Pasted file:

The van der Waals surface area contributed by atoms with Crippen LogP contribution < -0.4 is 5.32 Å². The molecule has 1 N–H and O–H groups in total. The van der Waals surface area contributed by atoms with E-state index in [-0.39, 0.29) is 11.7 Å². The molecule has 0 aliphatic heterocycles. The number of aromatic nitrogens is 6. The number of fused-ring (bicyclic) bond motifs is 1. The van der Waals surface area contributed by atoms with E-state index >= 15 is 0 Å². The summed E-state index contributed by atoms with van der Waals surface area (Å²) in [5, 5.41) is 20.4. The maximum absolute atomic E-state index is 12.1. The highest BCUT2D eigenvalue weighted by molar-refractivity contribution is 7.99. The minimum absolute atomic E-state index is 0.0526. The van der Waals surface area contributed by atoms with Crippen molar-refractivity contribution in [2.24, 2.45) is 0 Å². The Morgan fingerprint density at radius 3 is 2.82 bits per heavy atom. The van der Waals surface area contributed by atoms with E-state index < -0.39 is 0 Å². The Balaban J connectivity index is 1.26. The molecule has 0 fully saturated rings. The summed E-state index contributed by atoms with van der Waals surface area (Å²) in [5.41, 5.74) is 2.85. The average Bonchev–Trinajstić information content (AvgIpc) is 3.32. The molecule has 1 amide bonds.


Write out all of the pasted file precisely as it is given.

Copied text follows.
The van der Waals surface area contributed by atoms with Crippen LogP contribution < -0.4 is 5.32 Å². The molecule has 1 N–H and O–H groups in total. The van der Waals surface area contributed by atoms with E-state index in [-0.39, 0.29) is 11.7 Å². The molecule has 0 aliphatic heterocycles. The number of aromatic nitrogens is 6. The number of fused-ring (bicyclic) bond motifs is 1. The van der Waals surface area contributed by atoms with E-state index >= 15 is 0 Å². The summed E-state index contributed by atoms with van der Waals surface area (Å²) in [5, 5.41) is 20.4. The maximum absolute atomic E-state index is 12.1. The highest BCUT2D eigenvalue weighted by molar-refractivity contribution is 7.99. The minimum absolute atomic E-state index is 0.0526. The van der Waals surface area contributed by atoms with Crippen molar-refractivity contribution in [2.24, 2.45) is 0 Å². The Morgan fingerprint density at radius 3 is 2.82 bits per heavy atom. The van der Waals surface area contributed by atoms with E-state index < -0.39 is 0 Å². The Balaban J connectivity index is 1.26. The molecule has 0 fully saturated rings. The summed E-state index contributed by atoms with van der Waals surface area (Å²) in [5.41, 5.74) is 2.85. The average Bonchev–Trinajstić information content (AvgIpc) is 3.32. The molecule has 1 amide bonds.